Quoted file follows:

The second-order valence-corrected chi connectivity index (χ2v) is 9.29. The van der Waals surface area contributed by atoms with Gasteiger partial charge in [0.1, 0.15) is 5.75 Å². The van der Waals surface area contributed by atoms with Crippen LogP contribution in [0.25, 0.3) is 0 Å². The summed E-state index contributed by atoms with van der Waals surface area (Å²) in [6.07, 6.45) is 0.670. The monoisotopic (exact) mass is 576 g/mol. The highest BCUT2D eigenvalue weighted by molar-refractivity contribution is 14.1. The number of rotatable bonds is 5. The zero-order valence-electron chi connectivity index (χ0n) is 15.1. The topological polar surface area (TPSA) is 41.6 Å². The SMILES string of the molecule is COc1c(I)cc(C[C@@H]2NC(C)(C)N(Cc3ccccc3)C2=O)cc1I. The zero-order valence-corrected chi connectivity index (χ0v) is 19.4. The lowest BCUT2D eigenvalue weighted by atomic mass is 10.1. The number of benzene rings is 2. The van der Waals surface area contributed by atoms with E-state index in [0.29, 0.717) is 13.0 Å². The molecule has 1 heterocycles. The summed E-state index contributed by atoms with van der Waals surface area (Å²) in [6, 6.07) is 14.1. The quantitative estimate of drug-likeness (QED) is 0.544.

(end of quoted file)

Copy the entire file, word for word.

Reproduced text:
The second-order valence-corrected chi connectivity index (χ2v) is 9.29. The van der Waals surface area contributed by atoms with Gasteiger partial charge in [0.1, 0.15) is 5.75 Å². The van der Waals surface area contributed by atoms with Crippen LogP contribution in [0.25, 0.3) is 0 Å². The summed E-state index contributed by atoms with van der Waals surface area (Å²) in [6.07, 6.45) is 0.670. The monoisotopic (exact) mass is 576 g/mol. The highest BCUT2D eigenvalue weighted by molar-refractivity contribution is 14.1. The number of rotatable bonds is 5. The zero-order valence-electron chi connectivity index (χ0n) is 15.1. The topological polar surface area (TPSA) is 41.6 Å². The SMILES string of the molecule is COc1c(I)cc(C[C@@H]2NC(C)(C)N(Cc3ccccc3)C2=O)cc1I. The zero-order valence-corrected chi connectivity index (χ0v) is 19.4. The lowest BCUT2D eigenvalue weighted by atomic mass is 10.1. The number of benzene rings is 2. The van der Waals surface area contributed by atoms with E-state index in [0.29, 0.717) is 13.0 Å². The molecule has 1 heterocycles. The summed E-state index contributed by atoms with van der Waals surface area (Å²) in [6, 6.07) is 14.1. The quantitative estimate of drug-likeness (QED) is 0.544.